By NANCY VAN VALKENBURG
OGDEN -- Weber State physics professor Adam Johnston expected nothing but a helpful speech a few weeks back when he invited former student Matt Smith to address his class.
But Smith, a 2002 Weber State physics grad now teaching science at a Salt Lake City charter school, had a whole different agenda in mind.
"Adam invited a few teachers up to talk to his pre-
service teaching students about what to expect," Smith said. "When he introduced me and said I would talk next, I said, 'I will do that, but first can you come up here?' And that's when I told him he had won the Governor's Medal."
On Friday, the official announcement was made. Johnston, nominated by Smith, was one of 10 winners of the Governor's Medals for Science and Technology. Johnston won in the science education category.
"The students were kind of surprised, since they really didn't know what was going on and it was pretty out of place from what was expected," Smith said, recalling his WSU classroom visit. "Everybody applauded. Adam looked shocked, but happy. He gave me a big hug. There may have been a tear in his eye. I couldn't tell for sure."
"The whole process was kept secret from me," Johnston said Friday. "I didn't even know I had been nominated."
Utah Gov. Gary Herbert sent a statement on the awards.
"Utah was built on a heritage of innovation. We have the pleasure of recognizing the leaders who strengthen this foundation," he said. "The tireless efforts of these innovative individuals continue to accelerate Utah's economy."
Smith said Johnston's major contributions to his field, and to Utah, include:
* Co-founding the Science Education at the Crossroads Conference, which brings together scientists, teachers and scholars for short presentations and small group discussions on how to solve problems.
"It's more conversation than convention," Smith said. "It's an amazing experience, and it exposed me to so many new ideas and ways of thinking about problems I'd seen."
* Founding Science in the Parks, a summer program that presents free science activities and demonstrations in a different Ogden park each week, aligning itself with the Ogden School District free lunch program.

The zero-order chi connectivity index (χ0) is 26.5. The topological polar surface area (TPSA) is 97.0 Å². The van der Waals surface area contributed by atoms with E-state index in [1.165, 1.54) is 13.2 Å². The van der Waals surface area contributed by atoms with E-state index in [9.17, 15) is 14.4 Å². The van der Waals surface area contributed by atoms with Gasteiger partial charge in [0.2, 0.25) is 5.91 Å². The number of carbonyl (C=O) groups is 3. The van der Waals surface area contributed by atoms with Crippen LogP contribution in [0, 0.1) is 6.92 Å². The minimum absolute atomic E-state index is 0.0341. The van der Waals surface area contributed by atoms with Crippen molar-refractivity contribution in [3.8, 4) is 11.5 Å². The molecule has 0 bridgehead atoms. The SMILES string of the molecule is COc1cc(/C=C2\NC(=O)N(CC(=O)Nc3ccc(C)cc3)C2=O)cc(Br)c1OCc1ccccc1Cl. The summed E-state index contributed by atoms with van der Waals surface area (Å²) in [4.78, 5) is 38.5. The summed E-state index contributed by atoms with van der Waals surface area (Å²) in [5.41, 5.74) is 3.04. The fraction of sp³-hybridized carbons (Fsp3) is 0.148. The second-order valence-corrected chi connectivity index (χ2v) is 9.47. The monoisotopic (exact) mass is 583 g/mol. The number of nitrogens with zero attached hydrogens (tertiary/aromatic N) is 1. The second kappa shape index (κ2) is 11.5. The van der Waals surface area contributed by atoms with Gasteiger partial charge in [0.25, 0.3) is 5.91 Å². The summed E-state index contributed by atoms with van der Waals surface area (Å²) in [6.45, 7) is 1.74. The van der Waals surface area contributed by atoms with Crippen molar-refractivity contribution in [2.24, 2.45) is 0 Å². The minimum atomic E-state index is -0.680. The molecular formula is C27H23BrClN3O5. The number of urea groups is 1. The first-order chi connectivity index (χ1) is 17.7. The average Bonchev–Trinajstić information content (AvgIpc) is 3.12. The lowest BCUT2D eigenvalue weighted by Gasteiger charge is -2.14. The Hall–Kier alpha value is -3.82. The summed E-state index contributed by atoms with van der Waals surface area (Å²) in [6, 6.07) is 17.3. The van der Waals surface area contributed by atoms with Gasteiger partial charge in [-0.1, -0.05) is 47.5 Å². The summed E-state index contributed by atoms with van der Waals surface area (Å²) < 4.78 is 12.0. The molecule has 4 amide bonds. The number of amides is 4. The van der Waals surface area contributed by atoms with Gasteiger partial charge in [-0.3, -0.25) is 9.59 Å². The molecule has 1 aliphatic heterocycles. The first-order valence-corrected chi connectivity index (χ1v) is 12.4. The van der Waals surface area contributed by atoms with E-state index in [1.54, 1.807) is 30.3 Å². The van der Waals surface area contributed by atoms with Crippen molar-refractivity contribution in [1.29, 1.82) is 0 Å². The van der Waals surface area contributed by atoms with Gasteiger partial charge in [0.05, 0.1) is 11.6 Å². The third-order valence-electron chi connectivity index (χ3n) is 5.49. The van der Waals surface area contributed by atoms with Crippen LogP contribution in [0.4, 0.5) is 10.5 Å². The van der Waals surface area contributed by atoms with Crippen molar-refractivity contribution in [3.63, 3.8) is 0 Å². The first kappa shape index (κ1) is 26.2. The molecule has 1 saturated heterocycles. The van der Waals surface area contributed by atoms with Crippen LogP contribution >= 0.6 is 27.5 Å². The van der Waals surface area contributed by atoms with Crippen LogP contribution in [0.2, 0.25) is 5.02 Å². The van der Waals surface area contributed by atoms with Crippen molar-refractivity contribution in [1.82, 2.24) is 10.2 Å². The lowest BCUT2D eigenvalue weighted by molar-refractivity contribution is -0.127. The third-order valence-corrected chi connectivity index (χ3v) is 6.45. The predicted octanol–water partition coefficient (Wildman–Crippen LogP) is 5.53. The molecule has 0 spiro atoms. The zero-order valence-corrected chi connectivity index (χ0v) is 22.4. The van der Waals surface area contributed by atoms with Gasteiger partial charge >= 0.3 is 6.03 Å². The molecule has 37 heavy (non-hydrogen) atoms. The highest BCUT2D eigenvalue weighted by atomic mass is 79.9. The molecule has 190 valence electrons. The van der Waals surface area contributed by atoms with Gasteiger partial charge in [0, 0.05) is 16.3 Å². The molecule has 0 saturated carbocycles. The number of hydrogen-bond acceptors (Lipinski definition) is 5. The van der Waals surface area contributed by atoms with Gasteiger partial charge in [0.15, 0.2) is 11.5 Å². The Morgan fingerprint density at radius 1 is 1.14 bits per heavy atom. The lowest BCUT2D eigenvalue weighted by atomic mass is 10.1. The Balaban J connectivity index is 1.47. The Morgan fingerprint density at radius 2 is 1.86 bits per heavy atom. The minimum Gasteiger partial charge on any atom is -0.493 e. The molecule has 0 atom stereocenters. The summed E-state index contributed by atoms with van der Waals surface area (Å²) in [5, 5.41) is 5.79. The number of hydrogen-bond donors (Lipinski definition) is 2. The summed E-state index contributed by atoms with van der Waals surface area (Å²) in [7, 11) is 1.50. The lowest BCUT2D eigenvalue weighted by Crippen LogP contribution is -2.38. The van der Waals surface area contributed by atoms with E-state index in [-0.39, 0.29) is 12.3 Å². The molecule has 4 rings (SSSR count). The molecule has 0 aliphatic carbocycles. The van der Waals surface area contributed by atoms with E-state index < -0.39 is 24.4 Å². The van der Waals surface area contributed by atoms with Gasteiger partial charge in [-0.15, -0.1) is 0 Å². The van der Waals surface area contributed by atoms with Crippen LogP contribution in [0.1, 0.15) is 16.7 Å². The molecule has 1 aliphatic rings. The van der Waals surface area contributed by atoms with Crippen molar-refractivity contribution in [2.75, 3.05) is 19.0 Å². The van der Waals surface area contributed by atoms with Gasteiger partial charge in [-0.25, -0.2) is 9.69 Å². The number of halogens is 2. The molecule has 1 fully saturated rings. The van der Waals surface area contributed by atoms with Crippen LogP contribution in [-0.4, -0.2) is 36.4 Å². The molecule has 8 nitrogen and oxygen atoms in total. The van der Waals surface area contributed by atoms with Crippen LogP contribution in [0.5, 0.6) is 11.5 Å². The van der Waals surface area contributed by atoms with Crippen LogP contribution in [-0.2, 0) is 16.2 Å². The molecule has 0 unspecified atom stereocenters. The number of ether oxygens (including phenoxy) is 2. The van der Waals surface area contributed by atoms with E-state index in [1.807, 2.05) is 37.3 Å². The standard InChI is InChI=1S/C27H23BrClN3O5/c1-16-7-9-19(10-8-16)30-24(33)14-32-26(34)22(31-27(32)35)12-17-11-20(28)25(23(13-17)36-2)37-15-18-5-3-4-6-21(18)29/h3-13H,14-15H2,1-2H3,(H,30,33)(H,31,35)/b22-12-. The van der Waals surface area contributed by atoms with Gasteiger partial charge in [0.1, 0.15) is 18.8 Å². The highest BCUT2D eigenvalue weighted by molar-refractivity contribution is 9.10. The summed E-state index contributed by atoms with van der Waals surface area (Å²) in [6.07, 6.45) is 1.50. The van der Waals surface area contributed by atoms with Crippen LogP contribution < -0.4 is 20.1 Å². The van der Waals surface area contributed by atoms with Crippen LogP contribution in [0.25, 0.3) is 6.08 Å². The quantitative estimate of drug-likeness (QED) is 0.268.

"They do science and involve kids who wouldn't normally be exposed to science in the summer," Smith said. "And that's just something Adam does in his spare time, as a volunteer."
* Reaching out to students and teachers around the region and state, to offer various programs and presentations.
Johnston said he was especially honored to be one of the 10 selected for Governor's Medals when he saw the other nine names on the list.
"The other people on the list are really important people around the state," he said. "It's just an exciting celebration of the work a lot of people are doing.
"I'm pleased that Governor Herbert has put science education to the forefront of his priorities," Johnston said. "I hope he will continue to encourage that, and see science as something we focus on, not just because it makes our economy better and gives us a bigger workforce.
"Science inspires curiosity and it empowers citizens to understand their world and take control of it. I would like to see more science integrated into the classroom. It frees people to do a lot of exciting work. It doesn't have to be sitting in a classroom, poring over books. Science is something that should be actively investigated and fostered."
And there's one more thing Johnston would like to say if he gets a chance to talk with the governor.
"We'd like a new science building at Weber State, hopefully before this one falls down. But we will get there."
Here's the complete list of winners, who will be honored at a Jan. 17 gala at the Discovery Gateway children's museum:
* Thure Cerling, University of Utah professor of geology and geophysics, for "advancing geological, hydrological and nuclear waste science in Utah."
* David Kieda, U of U professor and department chairman of physics, for pioneering techniques for observing high-energy cosmic rays.
* Geraldine Mineau, U of U and Huntsman Cancer Institute investigator and research professor of oncological sciences, for developing a one-of-a-kind genetic research tool for human disease.
* Johnston, noted as founder of Science Education at the Crossroads.
* Amy Pace, Open High School of Utah department of science chairwoman, noted for science curriculum development.
* Theodore Stanley, managing director of Upstart and founder of Anesta and ZARS. The Stanley Research Foundation has donated more than $5 million to the University of Utah and other universities.
* Ceramatec, noted as a pioneer in research and development in oxygen and hydrogen generation systems.
* Ted McAleer, Utah Science Technology and Research initiative (USTAR) executive director, noted for taking USTAR from an idea to a fully functioning innovation driver for Utah's economy.
* Nicole Toomey Davis, CEO of Enclavix LLC and former director of the Centers of Excellence Program/Technology Commercialization and Innovation Program.
* Scott Anderson, Zions Bank president and CEO, noted for creating more high-paying jobs in Utah and for his help in creating the Utah Science Technology and Research initiative.